Rapid development and urbanisation have led to a complete overturn of mortality in developing countries; people dying from chronic diseases, obesity and smoking now outnumbering those who die from malnutrition and infection. According to an international group of researchers, focus on public health in these developing countries should shift to advocating a healthy lifestyle and fighting chronic diseases in later life, rather than simply addressing communicable diseases that take their toll at younger ages. Lack of time has made citizens of developing countries unable to adapt and they are therefore more susceptible to diseases of affluence. These findings were published on 17 February 2016 in The American Journal of Tropical Medicine and Hygiëne.
Non-communicable diseases have surpassed traditional diseases
With their transition from adverse to affluent environments, developing populations experience a rapid increase in the number of individuals with non-communicable diseases like cardiovascular diseases, cancer, chronic respiratory diseases, and diabetes. In Africa, these diseases already account for more deaths than traditional diseases like malaria and pneumonia. It is expected that the number of deaths due to non-communicable diseases will comprise a staggering 71% of all deaths in developing populations and is more than four times higher as compared with western populations in 2030.
Triple evolutionary mismatch
The researchers argue that developing populations are more susceptible than western populations to suffer from these non-communicable diseases, due to a ‘triple evolutionary mismatch’. Researcher David van Bodegom of Leyden Academy on Vitality and Ageing explains: “Developing populations experience a fast transition from adverse to more affluent environments, often within a single generation. Western populations have experienced this transition over multiple generations, giving them more time to adapt culturally and epigenetically. Developing populations remain not only genetically, but also culturally and epigenetically mismatched with their increasingly affluent environments. Culturally, there is often still an ideal of corpulence and physical inactivity, representing status in men and fertility in women. Epigenetically, many Africans living today were born in poverty. Their bodies were programmed during their youth to maximally store calories in fat reserves for adverse times, now giving rise to obesity, diabetes and cardiovascular disease in rapidly growing urban populations.”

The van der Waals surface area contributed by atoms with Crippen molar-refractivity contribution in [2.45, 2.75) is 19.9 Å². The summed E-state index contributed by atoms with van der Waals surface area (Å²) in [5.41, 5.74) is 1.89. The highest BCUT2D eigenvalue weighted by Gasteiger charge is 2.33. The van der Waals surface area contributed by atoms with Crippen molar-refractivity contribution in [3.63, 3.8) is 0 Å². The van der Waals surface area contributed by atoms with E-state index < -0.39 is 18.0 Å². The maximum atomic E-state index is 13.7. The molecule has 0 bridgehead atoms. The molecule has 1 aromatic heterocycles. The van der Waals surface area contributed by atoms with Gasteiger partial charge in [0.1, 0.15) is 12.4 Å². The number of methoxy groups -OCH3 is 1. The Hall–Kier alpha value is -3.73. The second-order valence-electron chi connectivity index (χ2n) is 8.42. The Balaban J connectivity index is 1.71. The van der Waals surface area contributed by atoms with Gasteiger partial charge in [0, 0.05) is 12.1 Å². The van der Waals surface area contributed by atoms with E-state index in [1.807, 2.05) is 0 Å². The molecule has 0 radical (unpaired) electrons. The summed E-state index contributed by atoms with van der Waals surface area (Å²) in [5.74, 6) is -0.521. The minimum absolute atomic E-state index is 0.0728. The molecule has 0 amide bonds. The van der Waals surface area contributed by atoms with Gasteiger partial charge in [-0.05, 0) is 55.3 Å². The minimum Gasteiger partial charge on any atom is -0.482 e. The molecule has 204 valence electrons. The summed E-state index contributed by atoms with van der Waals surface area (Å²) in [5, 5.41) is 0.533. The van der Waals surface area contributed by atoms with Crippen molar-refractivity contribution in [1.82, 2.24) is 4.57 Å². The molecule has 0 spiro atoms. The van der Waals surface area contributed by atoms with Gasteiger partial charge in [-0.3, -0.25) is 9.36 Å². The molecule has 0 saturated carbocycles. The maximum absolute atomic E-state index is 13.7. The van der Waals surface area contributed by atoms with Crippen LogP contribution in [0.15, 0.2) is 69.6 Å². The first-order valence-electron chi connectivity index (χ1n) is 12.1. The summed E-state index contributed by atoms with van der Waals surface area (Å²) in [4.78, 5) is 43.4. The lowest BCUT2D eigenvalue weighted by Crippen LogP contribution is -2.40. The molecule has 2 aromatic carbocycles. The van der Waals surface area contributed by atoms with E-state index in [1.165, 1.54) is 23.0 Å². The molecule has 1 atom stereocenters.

Shift needed in public health
As a result of the triple mismatch, the researchers argue that developing countries will be hit much harder by non-communicable diseases than western populations. Public health organizations should therefore prioritize the prevention and treatment of these diseases. Van Bodegom: “Public health organizations, supported by global collaborative efforts like the Millennium Development Goals, have made tremendous progress in restricting poverty, malnutrition, infectious diseases, and disorders related to pregnancy and childbirth. But we now face a different threat. Only through global collaborative efforts can the environments in developing populations be reorganized in order to stall the emerging explosion of diseases of affluence. Now is the time to act! Smoking, sedentary lifestyles, an abundance of fast food… let’s help prevent what we have neglected for too long in western society.” Organizations like the NCD Alliance and the Lancet NCD Action Group have already endeavoured after the recognition of non-communicable diseases as an urgent threat to global health and development. The researchers now add evolutionary arguments to their plea. The article ‘An Emerging Epidemic of Noncommunicable Diseases in Developing Populations Due to a Triple Evolutionary Mismatch’ by Jacob J.E. Koopman, David van Bodegom, Juventus B. Ziem and Rudi G.J. Westendorp was published by The American Journal of Tropical Medicine and Hygiene on 17 February 2016. An abstract can be found here.
If you have any questions, please contact Niels Bartels (Communications).